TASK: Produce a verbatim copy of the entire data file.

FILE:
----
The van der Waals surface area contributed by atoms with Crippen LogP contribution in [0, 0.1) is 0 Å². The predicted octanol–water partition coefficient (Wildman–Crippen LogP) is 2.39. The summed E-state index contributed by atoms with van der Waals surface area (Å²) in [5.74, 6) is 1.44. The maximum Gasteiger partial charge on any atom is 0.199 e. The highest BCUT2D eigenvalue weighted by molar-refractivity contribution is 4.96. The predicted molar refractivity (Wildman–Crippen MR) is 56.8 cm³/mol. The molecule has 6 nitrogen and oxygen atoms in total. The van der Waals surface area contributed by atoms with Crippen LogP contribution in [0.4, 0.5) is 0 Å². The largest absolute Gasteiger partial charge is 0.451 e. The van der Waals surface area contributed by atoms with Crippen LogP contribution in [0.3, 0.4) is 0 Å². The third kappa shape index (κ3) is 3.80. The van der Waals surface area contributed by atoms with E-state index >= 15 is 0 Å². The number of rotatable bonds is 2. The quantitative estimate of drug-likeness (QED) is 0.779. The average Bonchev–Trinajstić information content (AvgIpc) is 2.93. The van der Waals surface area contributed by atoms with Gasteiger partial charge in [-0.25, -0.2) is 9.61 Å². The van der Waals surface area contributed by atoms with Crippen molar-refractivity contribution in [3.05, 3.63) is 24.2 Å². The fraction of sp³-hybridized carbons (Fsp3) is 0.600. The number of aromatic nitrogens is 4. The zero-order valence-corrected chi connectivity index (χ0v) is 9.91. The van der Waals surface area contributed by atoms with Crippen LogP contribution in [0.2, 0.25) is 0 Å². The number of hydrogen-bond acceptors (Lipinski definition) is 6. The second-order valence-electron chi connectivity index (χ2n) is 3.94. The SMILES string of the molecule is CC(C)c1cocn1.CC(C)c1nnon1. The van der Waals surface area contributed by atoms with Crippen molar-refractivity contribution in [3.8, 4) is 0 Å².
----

The van der Waals surface area contributed by atoms with Crippen LogP contribution in [0, 0.1) is 0 Å². The predicted octanol–water partition coefficient (Wildman–Crippen LogP) is 2.39. The summed E-state index contributed by atoms with van der Waals surface area (Å²) in [5.74, 6) is 1.44. The maximum Gasteiger partial charge on any atom is 0.199 e. The highest BCUT2D eigenvalue weighted by molar-refractivity contribution is 4.96. The predicted molar refractivity (Wildman–Crippen MR) is 56.8 cm³/mol. The molecule has 6 nitrogen and oxygen atoms in total. The van der Waals surface area contributed by atoms with Crippen LogP contribution in [0.4, 0.5) is 0 Å². The largest absolute Gasteiger partial charge is 0.451 e. The van der Waals surface area contributed by atoms with Crippen LogP contribution in [0.3, 0.4) is 0 Å². The third kappa shape index (κ3) is 3.80. The van der Waals surface area contributed by atoms with E-state index >= 15 is 0 Å². The number of rotatable bonds is 2. The quantitative estimate of drug-likeness (QED) is 0.779. The average Bonchev–Trinajstić information content (AvgIpc) is 2.93. The van der Waals surface area contributed by atoms with Gasteiger partial charge in [-0.25, -0.2) is 9.61 Å². The van der Waals surface area contributed by atoms with Crippen molar-refractivity contribution in [3.05, 3.63) is 24.2 Å². The fraction of sp³-hybridized carbons (Fsp3) is 0.600. The number of aromatic nitrogens is 4. The zero-order valence-corrected chi connectivity index (χ0v) is 9.91. The van der Waals surface area contributed by atoms with Crippen LogP contribution in [0.2, 0.25) is 0 Å². The number of hydrogen-bond acceptors (Lipinski definition) is 6. The second-order valence-electron chi connectivity index (χ2n) is 3.94. The SMILES string of the molecule is CC(C)c1cocn1.CC(C)c1nnon1. The van der Waals surface area contributed by atoms with Crippen molar-refractivity contribution in [3.8, 4) is 0 Å².